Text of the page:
Antonio Berardi is on the side of women rather than girls. He's known for cutting a shapely dress; he's great at curvaceous paneling and emphasizing a bosom; and he uses excellent fabrics. For Fall, he worked a Mad Men-ish knee-length hourglass silhouette, with a strong salute toward the Saint Laurent seventies: sheer tops, fur chubbies, and all.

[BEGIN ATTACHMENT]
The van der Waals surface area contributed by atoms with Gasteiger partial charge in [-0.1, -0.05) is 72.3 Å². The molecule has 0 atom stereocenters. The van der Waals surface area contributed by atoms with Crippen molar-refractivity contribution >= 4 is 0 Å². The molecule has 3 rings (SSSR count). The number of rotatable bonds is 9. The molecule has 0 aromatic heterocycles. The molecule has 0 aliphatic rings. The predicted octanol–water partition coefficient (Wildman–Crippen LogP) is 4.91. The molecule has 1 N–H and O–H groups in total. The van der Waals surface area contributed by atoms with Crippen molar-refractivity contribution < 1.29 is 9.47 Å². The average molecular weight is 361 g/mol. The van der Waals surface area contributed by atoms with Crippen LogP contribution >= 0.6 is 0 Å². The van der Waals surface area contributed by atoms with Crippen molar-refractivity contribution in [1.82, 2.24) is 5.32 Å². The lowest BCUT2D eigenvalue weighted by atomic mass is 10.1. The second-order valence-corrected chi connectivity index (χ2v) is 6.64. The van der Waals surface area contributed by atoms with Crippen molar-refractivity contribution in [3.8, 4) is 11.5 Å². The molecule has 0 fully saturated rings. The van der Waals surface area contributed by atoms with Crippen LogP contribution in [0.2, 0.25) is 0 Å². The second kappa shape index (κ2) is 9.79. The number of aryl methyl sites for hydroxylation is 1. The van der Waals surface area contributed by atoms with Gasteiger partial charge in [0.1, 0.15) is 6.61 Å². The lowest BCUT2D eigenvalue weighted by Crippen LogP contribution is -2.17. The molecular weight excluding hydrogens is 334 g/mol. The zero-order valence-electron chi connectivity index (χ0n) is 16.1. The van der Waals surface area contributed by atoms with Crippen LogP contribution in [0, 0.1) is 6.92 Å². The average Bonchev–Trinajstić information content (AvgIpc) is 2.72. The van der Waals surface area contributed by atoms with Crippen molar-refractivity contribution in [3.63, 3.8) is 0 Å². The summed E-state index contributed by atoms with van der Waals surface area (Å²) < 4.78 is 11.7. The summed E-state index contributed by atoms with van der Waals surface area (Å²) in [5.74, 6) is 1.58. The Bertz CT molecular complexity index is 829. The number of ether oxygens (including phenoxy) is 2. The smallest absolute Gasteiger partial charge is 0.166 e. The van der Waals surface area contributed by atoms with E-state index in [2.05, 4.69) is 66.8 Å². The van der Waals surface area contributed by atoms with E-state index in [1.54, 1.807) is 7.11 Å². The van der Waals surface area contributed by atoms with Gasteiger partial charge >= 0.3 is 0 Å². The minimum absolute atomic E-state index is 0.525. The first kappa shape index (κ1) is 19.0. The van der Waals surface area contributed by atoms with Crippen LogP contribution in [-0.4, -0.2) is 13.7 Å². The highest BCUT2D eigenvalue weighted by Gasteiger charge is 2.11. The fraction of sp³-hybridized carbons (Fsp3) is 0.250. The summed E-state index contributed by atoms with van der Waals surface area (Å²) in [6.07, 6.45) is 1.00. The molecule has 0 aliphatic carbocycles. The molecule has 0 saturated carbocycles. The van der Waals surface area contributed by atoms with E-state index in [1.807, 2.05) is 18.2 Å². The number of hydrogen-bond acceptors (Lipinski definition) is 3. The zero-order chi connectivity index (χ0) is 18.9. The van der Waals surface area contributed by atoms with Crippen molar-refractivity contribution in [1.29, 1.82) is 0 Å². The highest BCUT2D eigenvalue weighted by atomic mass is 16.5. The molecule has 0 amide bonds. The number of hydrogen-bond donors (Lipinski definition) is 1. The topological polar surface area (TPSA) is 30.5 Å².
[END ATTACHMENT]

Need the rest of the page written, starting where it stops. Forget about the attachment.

Those choices meant the bulk of Berardi's collection didn't seem totally up to speed with fashion's headlong dash to reinvent itself. Invoking YSL is one of the most overworked clichés in the book, and hobbling models with un-walkable stilettos on a slippery floor reduced the erotic intentions of those passages to near fiasco. It was the ones that got away—the pieces that somehow fell outside the show's themes—that seemed more cogent to the season's developing ideas. A jacket-coat-dress hybrid tailored in gray menswear fabric and the sinuous long red-velvet dresses, one with a deep cowl back revealing sparkle embroidery on nude, were standouts.